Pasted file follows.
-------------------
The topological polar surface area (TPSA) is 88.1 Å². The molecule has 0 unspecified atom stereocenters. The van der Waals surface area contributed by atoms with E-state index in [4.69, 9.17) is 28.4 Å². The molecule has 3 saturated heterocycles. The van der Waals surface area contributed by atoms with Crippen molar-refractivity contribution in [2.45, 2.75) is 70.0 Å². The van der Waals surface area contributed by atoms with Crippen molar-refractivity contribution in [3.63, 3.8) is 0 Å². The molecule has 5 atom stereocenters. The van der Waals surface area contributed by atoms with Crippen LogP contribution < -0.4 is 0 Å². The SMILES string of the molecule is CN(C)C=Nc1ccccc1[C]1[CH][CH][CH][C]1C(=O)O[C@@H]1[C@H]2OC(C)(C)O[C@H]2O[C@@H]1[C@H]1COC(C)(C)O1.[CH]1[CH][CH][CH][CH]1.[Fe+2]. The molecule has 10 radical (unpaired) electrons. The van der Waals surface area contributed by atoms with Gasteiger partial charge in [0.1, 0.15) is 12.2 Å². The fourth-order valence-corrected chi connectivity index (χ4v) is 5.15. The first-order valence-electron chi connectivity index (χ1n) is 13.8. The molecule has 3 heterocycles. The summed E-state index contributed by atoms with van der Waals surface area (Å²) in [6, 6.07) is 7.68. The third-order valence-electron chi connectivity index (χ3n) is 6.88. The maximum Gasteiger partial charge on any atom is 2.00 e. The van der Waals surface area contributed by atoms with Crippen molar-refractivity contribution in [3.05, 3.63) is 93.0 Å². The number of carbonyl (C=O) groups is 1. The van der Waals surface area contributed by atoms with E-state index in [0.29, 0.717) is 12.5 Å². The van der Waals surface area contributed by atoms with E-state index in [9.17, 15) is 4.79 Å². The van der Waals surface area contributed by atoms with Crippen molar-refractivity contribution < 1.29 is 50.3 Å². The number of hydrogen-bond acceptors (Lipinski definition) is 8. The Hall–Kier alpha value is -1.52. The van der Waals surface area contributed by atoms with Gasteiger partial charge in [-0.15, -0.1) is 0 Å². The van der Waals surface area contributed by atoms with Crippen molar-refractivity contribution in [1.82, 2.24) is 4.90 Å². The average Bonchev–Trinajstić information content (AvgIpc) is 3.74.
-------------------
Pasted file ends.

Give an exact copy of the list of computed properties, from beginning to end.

The topological polar surface area (TPSA) is 88.1 Å². The molecule has 0 unspecified atom stereocenters. The van der Waals surface area contributed by atoms with E-state index in [4.69, 9.17) is 28.4 Å². The molecule has 3 saturated heterocycles. The van der Waals surface area contributed by atoms with Crippen molar-refractivity contribution in [2.45, 2.75) is 70.0 Å². The van der Waals surface area contributed by atoms with Crippen molar-refractivity contribution in [3.63, 3.8) is 0 Å². The molecule has 5 atom stereocenters. The van der Waals surface area contributed by atoms with Crippen LogP contribution < -0.4 is 0 Å². The SMILES string of the molecule is CN(C)C=Nc1ccccc1[C]1[CH][CH][CH][C]1C(=O)O[C@@H]1[C@H]2OC(C)(C)O[C@H]2O[C@@H]1[C@H]1COC(C)(C)O1.[CH]1[CH][CH][CH][CH]1.[Fe+2]. The molecule has 10 radical (unpaired) electrons. The van der Waals surface area contributed by atoms with Gasteiger partial charge in [0.1, 0.15) is 12.2 Å². The fourth-order valence-corrected chi connectivity index (χ4v) is 5.15. The first-order valence-electron chi connectivity index (χ1n) is 13.8. The molecule has 3 heterocycles. The summed E-state index contributed by atoms with van der Waals surface area (Å²) in [6, 6.07) is 7.68. The third-order valence-electron chi connectivity index (χ3n) is 6.88. The maximum Gasteiger partial charge on any atom is 2.00 e. The van der Waals surface area contributed by atoms with Crippen molar-refractivity contribution in [3.05, 3.63) is 93.0 Å². The number of carbonyl (C=O) groups is 1. The van der Waals surface area contributed by atoms with E-state index in [0.29, 0.717) is 12.5 Å². The van der Waals surface area contributed by atoms with E-state index in [9.17, 15) is 4.79 Å². The van der Waals surface area contributed by atoms with Crippen molar-refractivity contribution < 1.29 is 50.3 Å². The number of hydrogen-bond acceptors (Lipinski definition) is 8. The Hall–Kier alpha value is -1.52. The van der Waals surface area contributed by atoms with Gasteiger partial charge in [-0.15, -0.1) is 0 Å². The van der Waals surface area contributed by atoms with Crippen molar-refractivity contribution in [1.82, 2.24) is 4.90 Å². The average Bonchev–Trinajstić information content (AvgIpc) is 3.74.